Pearl Millet Thresher - Namibia
Alumnus Aaron Weiler, while in Namibia building bicycle ambulances, observed that one of the local crops, a grain called mahangu, or pearl millet, was being threshed using an extremely labor-intensive process, and proposed that Lemelson’s “Appropriate Design in the Developing World” class work on designing a thresher that would work specifically for this grain and reduce the time and effort required to process it. The size and shape of the grain must be considered in the design, as well as the ease of removing the inedible husk from the millet kernel, and the resources available for construction. Students have been working on modifying an existing design, which uses electricity, to run using pedals or a hand-crank, enabling it to be built at far lower cost.
Pedal Powered Grain Mill
Lydia Moffet designed and built this grain grinder to be used in a start-up bakery that she is developing in Maine. The mill, purchased from a local vendor, is powered by a stationary exercise bike via a pulley system, and can grind any kind of grain. Although it is not large enough to meet the needs of most bakery businesses, the grinder has been put to use grinding spelt berries, and Lydia has received feedback from customers indicating that they prefer bread containing the home-ground grain as opposed to the industrially-milled variety.
Whirlwind Wheelchair Manual Leverdrive
Lemelson’s collaboration with Whirlwind Wheelchair International continues as the newly developed manual lever wheelchair drives designed and prototyped last year continue to be honed, tested, and fabricated by the most efficient method possible. These devices will be built in whirlwind-style fabrication shops globally and sold for profit, and increase the consumer’s ability to find employment.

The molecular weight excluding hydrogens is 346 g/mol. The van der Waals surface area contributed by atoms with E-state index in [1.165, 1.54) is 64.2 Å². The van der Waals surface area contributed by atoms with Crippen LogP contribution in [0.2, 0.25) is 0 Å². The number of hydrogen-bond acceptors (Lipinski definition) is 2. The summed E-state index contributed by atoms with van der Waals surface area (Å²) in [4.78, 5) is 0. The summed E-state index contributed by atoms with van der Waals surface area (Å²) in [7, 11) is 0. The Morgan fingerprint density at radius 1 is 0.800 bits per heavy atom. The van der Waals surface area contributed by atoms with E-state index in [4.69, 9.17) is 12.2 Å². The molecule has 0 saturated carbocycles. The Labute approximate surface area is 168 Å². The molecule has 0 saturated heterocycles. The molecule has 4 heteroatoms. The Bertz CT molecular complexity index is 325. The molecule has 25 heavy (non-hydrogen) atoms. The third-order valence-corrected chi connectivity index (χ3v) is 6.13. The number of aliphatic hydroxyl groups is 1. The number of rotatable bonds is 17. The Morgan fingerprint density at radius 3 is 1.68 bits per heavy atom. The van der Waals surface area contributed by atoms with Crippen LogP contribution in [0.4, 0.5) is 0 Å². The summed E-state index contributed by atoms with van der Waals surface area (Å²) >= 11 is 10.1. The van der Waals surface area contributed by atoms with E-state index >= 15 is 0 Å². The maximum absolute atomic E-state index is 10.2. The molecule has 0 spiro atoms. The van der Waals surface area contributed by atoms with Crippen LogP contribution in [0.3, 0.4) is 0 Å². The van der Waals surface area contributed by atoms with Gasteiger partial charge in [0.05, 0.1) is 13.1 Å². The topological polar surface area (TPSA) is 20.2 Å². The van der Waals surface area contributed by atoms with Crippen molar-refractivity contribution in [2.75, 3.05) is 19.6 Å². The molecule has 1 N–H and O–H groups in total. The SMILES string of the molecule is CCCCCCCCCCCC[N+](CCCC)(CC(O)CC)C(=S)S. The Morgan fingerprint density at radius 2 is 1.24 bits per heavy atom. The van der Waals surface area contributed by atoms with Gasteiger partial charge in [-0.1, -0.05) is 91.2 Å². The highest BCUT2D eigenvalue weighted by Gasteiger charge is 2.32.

The Tim Harkness Fund for Invention grants awards for innovative work in applied design and invention, especially in areas of sustainability and renewable energy. One of this year’s Harkness Grant projects is an algae photobioreactor, developed by students Jon Spencer and Mida McKenrick. The photobioreactor is a device that stimulates continuous growth of algae, whose accelerated photosynthetic process and high oil content make it an ideal source for renewable biofuel and for neutralizing the effects of carbon dioxide emissions produced by fossil fuels. In the first iteration of this project, the algae was cycled through a series of pipes which exposed it to alternating periods of light and darkness, and infuse it with carbon dioxide to stimulate continuous growth. Jon and Mida have since developed a new model, shown below, which uses multiple containers and a pump to infuse gas into the algae solution, and they continue to test their model to improve its efficiency.
Greasecar Vegetable Fuel Systems is a booming start-up company founded and run by LATDC alumnus Justin Carven. Justin, working with a team of fellow students, developed a modified diesel engine that could run on vegetable oil. With the recent trend of gasoline price hikes, Greasecar has been expanding at an incredible rate, increasing its sales tenfold and tripling its employees. The company, based in Easthampton, MA, has enjoyed national media on major television networks, in premier newspapers, and in numerous mainstream magazines. Find out more information at http://www.greasecar.com/